We’ve heard it a thousand times:
If you don’t love yourself, you’ll settle for a man who doesn’t value you.
That’s obvious, right?
But looking back on your relationship history, you may be able to pick out quite a few exes who didn’t value you. Even a few that you probably settled for.
Does that mean you don’t love yourself?
“Love yourself,” like a lot of feel-good sayings, is popular because it feels true.
But the more you dig down into it, the more you find it doesn’t actually tell you much at all.
Let’s say you’re talking with a friend about a romantic difficulty you’ve found yourself in. She looks you straight in the eye and tells you, “Girl, you just gotta love yourself!”
Of course you’re going to nod. Naturally, you know she’s right.
But how has that comment helped you?
What can you possibly do with it?
Are you going to go home and start loving yourself from this day forward?
It would be nice if you could. But self-love isn’t that easy.
Here’s what we do know. We know there’s a link between low self-esteem and staying in bad relationships.
A study found that partners with low self-esteem avoid confrontation for fear of rejection. They don’t want to bring up problems, because they worry that any complaint could cost them the relationship.
So is the answer to tell that person to love herself…
Or help her develop the courage to ask for what she wants?
I can’t give anyone the self-love they may be missing. But what I can do is help my coaching clients envision how it would feel to them to be in a great relationship.
When you know in your heart what a great relationship feels like to you, you can see the difference between the one you’re in now and the one you want to be in.
You may still struggle with feeling worthy, but knowing that what you have isn’t what you want will give you enormous power.
The power to ask for changes to your existing relationship … or release it with love.
So let’s look at some questions to help you brainstorm what your great relationship might look like.
- When I say the words “great relationship,” do any of your past relationships spring to mind? If so, think of 3 words that describe each of them. For example, loving, fun, exciting, stable, committed.
- What feelings do you crave when you’re with someone? Do you crave to feel cherished, completely accepted for who you are, respected, appreciated, supported, beautiful?
- What habits or behaviors will you use to show each other love? Will you tell each other, “I love you,” buy each other gifts, show physical affection?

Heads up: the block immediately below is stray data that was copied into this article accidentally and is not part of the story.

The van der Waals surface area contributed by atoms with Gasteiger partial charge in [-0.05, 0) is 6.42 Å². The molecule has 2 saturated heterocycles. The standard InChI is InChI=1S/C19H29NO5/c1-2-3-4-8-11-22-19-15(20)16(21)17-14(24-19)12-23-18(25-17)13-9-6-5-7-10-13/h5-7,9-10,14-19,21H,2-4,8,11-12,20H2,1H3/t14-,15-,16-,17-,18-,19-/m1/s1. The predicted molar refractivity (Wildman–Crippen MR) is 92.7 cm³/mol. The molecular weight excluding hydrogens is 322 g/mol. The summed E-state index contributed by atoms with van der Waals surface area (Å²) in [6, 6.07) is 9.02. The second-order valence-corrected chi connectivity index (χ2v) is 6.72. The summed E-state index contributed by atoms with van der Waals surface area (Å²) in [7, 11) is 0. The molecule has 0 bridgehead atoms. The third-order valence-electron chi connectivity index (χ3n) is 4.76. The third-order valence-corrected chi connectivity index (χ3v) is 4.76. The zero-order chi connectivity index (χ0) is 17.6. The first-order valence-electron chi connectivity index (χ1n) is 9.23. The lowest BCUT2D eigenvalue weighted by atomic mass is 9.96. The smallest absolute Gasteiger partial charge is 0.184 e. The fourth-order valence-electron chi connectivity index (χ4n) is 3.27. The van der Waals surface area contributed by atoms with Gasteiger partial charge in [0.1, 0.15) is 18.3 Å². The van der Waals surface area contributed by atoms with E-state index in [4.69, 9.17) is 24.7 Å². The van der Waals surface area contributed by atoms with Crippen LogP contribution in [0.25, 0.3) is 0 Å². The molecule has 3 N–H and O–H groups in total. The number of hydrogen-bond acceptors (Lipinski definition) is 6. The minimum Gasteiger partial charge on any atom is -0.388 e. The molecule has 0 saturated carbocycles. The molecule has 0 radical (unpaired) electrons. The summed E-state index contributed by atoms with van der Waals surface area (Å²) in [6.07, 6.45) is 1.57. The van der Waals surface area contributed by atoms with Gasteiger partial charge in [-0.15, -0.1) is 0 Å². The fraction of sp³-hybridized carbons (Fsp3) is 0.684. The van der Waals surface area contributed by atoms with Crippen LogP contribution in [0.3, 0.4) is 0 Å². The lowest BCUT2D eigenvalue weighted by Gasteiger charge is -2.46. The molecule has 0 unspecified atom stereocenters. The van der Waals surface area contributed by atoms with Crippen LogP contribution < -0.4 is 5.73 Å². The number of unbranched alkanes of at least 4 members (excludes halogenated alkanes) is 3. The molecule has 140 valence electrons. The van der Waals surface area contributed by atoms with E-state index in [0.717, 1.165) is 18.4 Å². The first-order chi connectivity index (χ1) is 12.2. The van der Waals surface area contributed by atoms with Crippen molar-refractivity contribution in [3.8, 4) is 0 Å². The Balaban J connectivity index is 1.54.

- What lifestyle do you associate with a great relationship? Would you be married or living together? Would you both be working? Would you be living in a house or an apartment? Would you cook meals together, watch television together, go out on regular date nights?
- What does a great relationship teach you about each other? Does it challenge you? Is it an opportunity to work on relationship skills? Does it help you learn about vulnerability and intimacy?
- How does a great relationship enable you to serve? What role do you play in his life? How do you contribute to the greatness of your relationship?
The clearer you become on what a great relationship feels like to you, the more you can see ways to make it happen.
If you would like your partner to say he loves you more often, ask him. Make it easy for him by describing exactly what you feel inside when he says those words.
If you feel like a great relationship means treating each other with enormous respect, talk to him about it. Help him see your vision for the two of you.
When you hold this idea of what the two of you could achieve together, you inspire the right man to stand with you.
It’s not just about winning a man’s love anymore. It’s not about feeling wanted or needed. It’s about taking your love for each other and using it as a springboard to create a wonderful life.
When you come from that perspective, you trigger his sense of mission and purpose. He’s not just in a relationship with you because he likes you. He’s in a relationship with you because, together, you can create something beautiful.
As students of my His Secret Obsession course know, that’s an important key to triggering his sense of commitment.
Loving yourself is a worthy goal. But it’s not enough. Because what you really want is to love each other, and that takes two.
The post Low Self-Esteem Linked to Staying in Bad Relationships appeared first on Ultimate FM.Read Full Story